McGarry transferred fundraiser cash into bank before paying her rent, court told
A former SNP MP, accused of embezzling more than £25,000, transferred thousands of pro-independence group funds from her bank account before paying rent, a court has heard.
Natalie McGarry, 40, said the payments were “legitimate” transfers for what she was owed in expenses.
McGarry, who represented Glasgow East, allegedly embezzled £21,000 while treasurer for Women for Independence (WFI) between April 26 2013 and November 30 2015.
A second charge alleges she took £4,661 between April 9 2014 and August 2015 when she was treasurer, secretary and convener of the Glasgow Regional Association (GRA) of the SNP.
The first thing you did was make a payment for your rent. You had £50 in your account prior to that
McGarry, who is on trial at Glasgow Sheriff Court, denies both charges.
On April 29 2014, McGarry transferred £10,472.54 raised on an IndyGoGo fundraiser for WFI projects into her own bank account.
Prosecutor, Alistair Mitchell, showed McGarry bank statements and said: “The first thing you did was make a payment for your rent.
“You had £50 in your account prior to that.”
McGarry denied transferring the payments specifically to pay her rent.
She said: “I would not have used the money had I not legitimately spent the money.
“By this point in April, we had spent a lot of money sending out the [WFI] packs and purchasing other things.
“I was due money back from WFI.”
She then added: “I am perfectly content that when these monies were paid I had already spent them on WFI purposes.”
Earlier, McGarry told the court she was not “skint” despite evidence from witnesses claiming otherwise.
She had received £1500 to £1600 in cash each month from family members which allowed her to pay for bills and support her campaigning.
The court earlier heard that McGarry “panicked” when asked to submit receipts and invoices to show her spending for the pro-independence organisation.
McGarry said many of these receipts were not kept, particularly from the early years of the organisation when the group operated on “trust”.
Mr Mitchell asked McGarry if one of the reasons for the significant delay in providing evidence to WFI was because the group wanted full records.
“I think I panicked,” she said. “All of a sudden the new executive wanted (receipts) that we never had.
“In 2013 and 2014 things were quite chaotic. I should have just said, ‘actually we didn’t keep these’.”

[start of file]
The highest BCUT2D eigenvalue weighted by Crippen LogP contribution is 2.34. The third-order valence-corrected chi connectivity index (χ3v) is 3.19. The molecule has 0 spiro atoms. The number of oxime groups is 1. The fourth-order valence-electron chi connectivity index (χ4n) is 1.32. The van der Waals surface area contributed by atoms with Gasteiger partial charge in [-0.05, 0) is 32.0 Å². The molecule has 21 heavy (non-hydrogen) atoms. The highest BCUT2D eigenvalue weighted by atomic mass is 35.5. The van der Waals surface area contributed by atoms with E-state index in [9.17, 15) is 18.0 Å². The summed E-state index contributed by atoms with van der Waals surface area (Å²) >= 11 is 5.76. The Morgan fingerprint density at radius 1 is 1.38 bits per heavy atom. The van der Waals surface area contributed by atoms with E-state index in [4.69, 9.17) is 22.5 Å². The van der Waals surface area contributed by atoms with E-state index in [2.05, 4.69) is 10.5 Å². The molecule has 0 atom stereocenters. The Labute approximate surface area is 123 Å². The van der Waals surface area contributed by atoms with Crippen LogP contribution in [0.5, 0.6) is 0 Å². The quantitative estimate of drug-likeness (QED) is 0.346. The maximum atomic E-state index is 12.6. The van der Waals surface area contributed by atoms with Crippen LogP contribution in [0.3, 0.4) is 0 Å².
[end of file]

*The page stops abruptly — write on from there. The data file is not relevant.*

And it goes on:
McGarry also told the court she had a spreadsheet saved to her iCloud which accounted for her personal outgoings and WFI spending.
Mr Mitchell asked McGarry why this information was not provided to WFI as proof of spending.
However, her phone with the documents were taken as part of the investigation by police, McGarry told the court.
McGarry said when she got her phone back in about 2021, some documents had been removed – including the financial spreadsheet.
“She said: “There was 10 years’ worth of information on there, that’s gone.”
Further bank records showed a sum of £1,200 being paid into McGarry’s account from the WFI PayPal.
Mr Mitchell then showed McGarry statements with payments made to O2, Amigo Loans and clothing stores Forever 21 and Urban Outfitters.
McGarry said: “I did have a life and I did spend money for things using the money that was given to me.”
She told the court it was “umbrage” to deposit the cash gifts from her relatives into her bank account every time.
The court heard that McGarry kept a note of reimbursements she was owed from WFI expenses.
Mr Mitchell said: “You diligently kept track of money going in and out. That seems quite the opposite of disorganised.”
It had suggested earlier in the trial that McGarry was “disorganised” in her filing of information relating to WFI.
She replied: “In terms of making sure I was reimbursed, I had a vested interest in making sure I wasn’t losing out.”
The trial, before Sheriff Tom Hughes, continues.
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